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Year C, Ordinary 7 (Epiphany 7), 2019 – Plot Twist!

February 20, 2019 / Molly Douthett / Epiphany, Ordinary Time

Hey, all! Welcome back! A common literary device is the classic plot twist. A plot twist can take a good story and make it either great or terrible, depending on the skill of the author and how seamlessly the new direction fits the overall story. The passages for this Sunday contain either outright plot twists or implied new directions. In Corinthians, Paul twists our understanding about the resurrection, while in Genesis, Joseph stuns his brothers by revealing himself as their long gone brother. In Luke, Jesus twists our initial reaction to enemies and gives us different tools to deal with them. I often think that Jesus was well versed in the Psalms and Proverbs because much of his teachings flesh out ideas found there.


Smarts of the Week [01:58]

A seventh week of Epiphany or Ordinary Time is rather rare, so whoot! Yay, us! This week, we are focusing on EYE and WORD smart. The worksheets can be downloaded here. –\/–


This Week’s Texts:

Luke 6:27-38 – [06:17]

Both of us thought this passage had a lot of PEOPLE smart in it. For a WORD smart special effect, select some words from the passage and write them on pieces of poster board. Then as the passage is read, show each word and then the next and the next – Bob Dylan and INXS style! Download the WORD smart worksheet to see which words David would use.

For EYE smart, do a similar exercise using images instead of words. Project them as you read the passage or as you preach the sermon. Jesus provides a road map for how to respond to our “enemies” in this sermon, so draw up a map showing disciples traveling from point A (called by Jesus) to point B (the cross outside Jerusalem).


1 Corinthians 15:35-38, 42-50 – [13:46]

To contrast a before and after time, Paul brings Adam into his teaching about the resurrection. Adam is the “man of dust” and Jesus is the “man of heaven.” To illustrate and demonstrate these two realities in EYE smart, bring in a jar of dirt and a jar of glitter. When you speak of Adam and how we bear his image, pour some dirt into a bowl. Then, do the same with the glitter when you speak of Jesus and how we are growing to bear his image. Mix the two of them together and put into a third jar. To connect this with the Luke passage, form a person out of the dirt and then sprinkle it with the glitter as it learns to live as Jesus teaches in his sermon.

Like Jesus’ sermon, Paul’s teaching also has some key words. Prepare a fill-in-the-blank insert for your bulletin or have one on hand if you do not use a printed bulletin. See the WORD smart worksheet for a sample of which words and phrases to leave blank. You could also do a word BINGO card which would encourage people to listen for specific words to fill out their card. Or play a little “Match Game” – Use some of the fill-in-the-blanks before you read the passage, and see if people can guess the right word.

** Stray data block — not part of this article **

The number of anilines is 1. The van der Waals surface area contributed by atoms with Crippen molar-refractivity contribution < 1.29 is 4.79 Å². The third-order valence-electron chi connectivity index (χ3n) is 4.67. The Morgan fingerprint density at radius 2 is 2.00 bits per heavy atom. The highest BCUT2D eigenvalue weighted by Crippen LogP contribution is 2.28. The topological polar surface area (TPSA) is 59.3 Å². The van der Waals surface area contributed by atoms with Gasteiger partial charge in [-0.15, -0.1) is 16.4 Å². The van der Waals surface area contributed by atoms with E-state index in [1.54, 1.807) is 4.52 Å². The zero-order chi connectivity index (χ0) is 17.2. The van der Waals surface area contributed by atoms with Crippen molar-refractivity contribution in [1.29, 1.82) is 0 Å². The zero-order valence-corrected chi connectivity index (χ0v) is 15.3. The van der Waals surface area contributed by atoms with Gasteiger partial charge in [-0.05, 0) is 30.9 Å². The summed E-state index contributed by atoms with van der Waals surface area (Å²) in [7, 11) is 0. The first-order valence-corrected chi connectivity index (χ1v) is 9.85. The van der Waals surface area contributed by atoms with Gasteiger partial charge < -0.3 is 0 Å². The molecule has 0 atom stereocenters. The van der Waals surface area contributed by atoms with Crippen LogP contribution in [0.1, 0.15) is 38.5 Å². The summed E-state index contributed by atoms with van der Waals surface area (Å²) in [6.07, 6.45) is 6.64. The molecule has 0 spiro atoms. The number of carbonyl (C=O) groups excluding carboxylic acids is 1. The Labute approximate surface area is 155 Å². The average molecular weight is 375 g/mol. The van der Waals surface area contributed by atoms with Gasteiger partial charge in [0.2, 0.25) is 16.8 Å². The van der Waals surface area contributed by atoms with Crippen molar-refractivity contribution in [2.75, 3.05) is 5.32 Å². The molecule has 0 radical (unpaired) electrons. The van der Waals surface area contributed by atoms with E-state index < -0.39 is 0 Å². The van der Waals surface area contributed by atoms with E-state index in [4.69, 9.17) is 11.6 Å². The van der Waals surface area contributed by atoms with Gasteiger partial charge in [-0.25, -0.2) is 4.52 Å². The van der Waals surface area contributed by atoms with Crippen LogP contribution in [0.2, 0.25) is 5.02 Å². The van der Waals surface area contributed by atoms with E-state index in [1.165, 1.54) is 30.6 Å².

• EYE smart – [15:30]
  • WORD smart – [18:19]
    • see the worksheet for the sample fill-in-the-blank

Psalm 37:1-11, 39-40 – [21:34]

David thinks this psalm sounds a lot like a motivational speech! Try reading is as though you are King Henry V at St. Crispin’s Day or Aragorn at the Black Gate of Mordor (which was only in the movie) or William Wallace in Braveheart or Knute Rockne. The psalm is full of the promise that God will vindicate those who follow the law and precepts and do not fret about the wicked.

For EYE smart, think about places where people must sit and patiently wait. What sorts of images come to mind when you think about the wicked being cut off? What sorts of places are refuges in times of trouble? When the psalmist says that God will make your vindication shine like a light, shine a light!


Genesis 45:3-11, 15 – [31:10]

This story is a perfect example of PEOPLE smart, specifically as the relationship between Joseph and his brothers is brought into sharp relief when Joseph reveals himself to them. Yet, there is some EYE smart in the passage as he tells them not to fret about what they had done because in retrospect, God had sent him ahead of them to Egypt. Also, the brothers were dismayed at his presence, so his appearance had changed enough they did not recognize him. Since the passage jumps into an ongoing story, describe the scene, verbally recreating the space in the throne room, Joseph’s magnificent appearance, and how small his brothers might have felt in that space (Think Wizard of Oz). I just thought of that last bit.

For WORD smart, think of other literature where there is a major plot twist that utterly changes the trajectory of the story. I think Gone Girl by Gillian Flynn is a good example. David likes the way Ebenezer Scrooge messes with Bob Cratchit at the end of A Christmas Carol.

  • EYE smart – [33:45]
    • The brothers travel back and forth to Canaan several times, roughly 425 KM one way in a straight line from Jerusalem to Cairo.
  • WORD smart – [38:32]

Photo Copyright : Mykola Kravchenko, used with permission

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